This is a hard thing to post about because it’s so abstract, but there has been a weird tickle of nostalgia at the back of my mind for the British seaside resort culture of the early 20th century for most of my life which came into focus somewhat after I discovered a previous life in England during that period, but has yet to yield any useful memories.
Early as I can remember, whenever I heard British music hall music or band organs playing, whenever I saw turn-of-the-century carnivals in movies, I found myself picturing brief flickers of a place like this, with lots of big bright lightbulbs and a festive atmosphere, arcades that were hot, humid, and stuffy, and a general feeling that this was a place I knew. I even had dreams about it growing up, usually very confused dreams that were only slightly clearer than my confused flashes of memory. Whenever I heard songs like “Being for the Benefit of Mr. Kite” by the Beatles, the hair stood up on the back of my neck.
In 2004, I traveled to Brighton, hoping to find this place. Strangely, in the photo I took of myself on the pleasure pier at Brighton, I look about 38 even though I was only 19 at the time! Some of you have probably seen that photo… I don’t like posting pictures of myself in public posts though. I imagine if I look at all like John Harris, then he was showing through in that photo. When I saw that same pleasure pier in the movie “Oh What A Lovely War!” I nearly shat myself. The trouble with Brighton is, like a lot of the old seaside resort towns, it’s fallen into something of a decline since the Edwardian era and a lot of the really flash pleasure palaces of days long past are simply not there any more. Also, I was disappointed to find beaches of rather uncomfortable stones where I felt more “right” about beaches of smooth sand, like the ones at Blackpool.
The same can be said of Blackpool; It’s just not what it used to be. But I saw this video some time ago and I feel strongly that this was a place I knew well, albeit through the haze of a few pints and the fragrant smoke from cigars and pipes:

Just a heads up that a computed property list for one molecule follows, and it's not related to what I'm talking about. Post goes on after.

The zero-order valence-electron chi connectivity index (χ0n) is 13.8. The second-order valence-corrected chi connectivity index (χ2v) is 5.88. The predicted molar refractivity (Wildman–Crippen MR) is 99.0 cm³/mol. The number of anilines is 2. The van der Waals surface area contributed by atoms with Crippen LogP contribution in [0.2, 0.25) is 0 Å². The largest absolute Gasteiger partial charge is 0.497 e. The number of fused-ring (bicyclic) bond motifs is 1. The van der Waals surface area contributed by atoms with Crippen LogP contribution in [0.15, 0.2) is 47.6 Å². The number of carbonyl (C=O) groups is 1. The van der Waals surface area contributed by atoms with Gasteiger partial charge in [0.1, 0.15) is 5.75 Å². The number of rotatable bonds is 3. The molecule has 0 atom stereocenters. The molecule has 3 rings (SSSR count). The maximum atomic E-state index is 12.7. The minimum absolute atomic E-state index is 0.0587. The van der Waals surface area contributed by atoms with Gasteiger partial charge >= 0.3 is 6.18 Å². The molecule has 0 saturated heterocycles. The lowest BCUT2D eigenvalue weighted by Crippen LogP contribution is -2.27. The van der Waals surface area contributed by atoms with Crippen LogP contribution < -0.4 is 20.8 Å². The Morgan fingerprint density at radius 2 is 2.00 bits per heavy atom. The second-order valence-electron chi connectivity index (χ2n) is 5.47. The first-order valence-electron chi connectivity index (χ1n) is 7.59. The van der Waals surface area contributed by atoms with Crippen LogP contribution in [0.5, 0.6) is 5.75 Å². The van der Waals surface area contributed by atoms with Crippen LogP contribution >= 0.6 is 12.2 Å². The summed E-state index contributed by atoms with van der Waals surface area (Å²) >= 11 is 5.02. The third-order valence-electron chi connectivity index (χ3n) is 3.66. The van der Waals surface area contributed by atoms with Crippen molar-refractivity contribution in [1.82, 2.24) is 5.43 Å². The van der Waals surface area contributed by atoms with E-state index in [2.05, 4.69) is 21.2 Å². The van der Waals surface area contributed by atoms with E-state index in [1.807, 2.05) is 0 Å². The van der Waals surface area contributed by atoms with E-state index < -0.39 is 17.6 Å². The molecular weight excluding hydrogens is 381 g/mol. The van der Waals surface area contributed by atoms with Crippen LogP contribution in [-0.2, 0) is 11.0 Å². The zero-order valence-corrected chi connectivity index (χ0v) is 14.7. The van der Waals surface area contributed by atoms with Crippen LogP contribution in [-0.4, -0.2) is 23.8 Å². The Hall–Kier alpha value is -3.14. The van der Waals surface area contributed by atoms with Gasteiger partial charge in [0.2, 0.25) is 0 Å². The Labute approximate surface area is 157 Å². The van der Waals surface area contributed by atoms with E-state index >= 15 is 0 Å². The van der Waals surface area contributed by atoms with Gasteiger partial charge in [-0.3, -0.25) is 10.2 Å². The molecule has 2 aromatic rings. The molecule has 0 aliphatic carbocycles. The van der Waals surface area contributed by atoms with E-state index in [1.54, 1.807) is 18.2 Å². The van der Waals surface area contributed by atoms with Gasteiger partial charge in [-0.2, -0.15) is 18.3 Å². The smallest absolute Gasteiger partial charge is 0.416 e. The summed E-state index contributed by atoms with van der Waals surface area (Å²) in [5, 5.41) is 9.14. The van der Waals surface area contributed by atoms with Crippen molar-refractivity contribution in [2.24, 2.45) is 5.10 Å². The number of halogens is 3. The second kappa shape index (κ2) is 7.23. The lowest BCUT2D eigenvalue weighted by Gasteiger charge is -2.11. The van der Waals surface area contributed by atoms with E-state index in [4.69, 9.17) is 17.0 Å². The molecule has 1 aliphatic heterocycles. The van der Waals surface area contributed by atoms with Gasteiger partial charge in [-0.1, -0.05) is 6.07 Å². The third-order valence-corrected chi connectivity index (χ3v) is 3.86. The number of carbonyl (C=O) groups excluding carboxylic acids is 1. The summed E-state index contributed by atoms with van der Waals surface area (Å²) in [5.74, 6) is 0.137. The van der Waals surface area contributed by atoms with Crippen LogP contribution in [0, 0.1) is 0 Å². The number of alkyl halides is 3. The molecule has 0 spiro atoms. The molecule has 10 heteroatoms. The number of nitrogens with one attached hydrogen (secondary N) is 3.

Tomorrow, I start the final term of my senior year.
I have never, in all the lifetimes I can remember, been this close to achieving even a 4-year degree, and it took me more like 12 years to do it because that same old restlessness is still with me that I had back when I was Phil.
I very nearly had to leave university permanently in 2008 after some very painful experiences that I’d rather not talk about, and I lived as a dropout for a while which was profoundly unpleasant because I had no degree and no credentials for a better job than no-status labor for minimum wage.
I’m not stopping at a BA either. I’m going for a Master’s though I’ve got that annoying gap year to reckon with. I’m sure I’ll figure out something.
So far as I can tell, William Longespee was not a Cathar. There is aboslutely nothing in his biography that would point to anything but a devout Catholic.
Nonetheless, I think I may have crossed paths with this sect in that particular life and that I might have been on friendlier terms with them than most Catholics at the time, owing to a peculiar quirk of history.
Not only was I lieutenant of Gascony for a while- and therefore active in a region of France where the Cathar faith was well-established- but there is evidence that I was involved in a politically-expedient alliance with them.
It turns out that Raymond of Toulouse- a noble from Languedoc who was at odds with the Pope for his relative tolerance of the Cathars- was an ally of King John during his excommunication and his campaigns in Flanders and northern France (the same campaign as the Battle of Bouvines).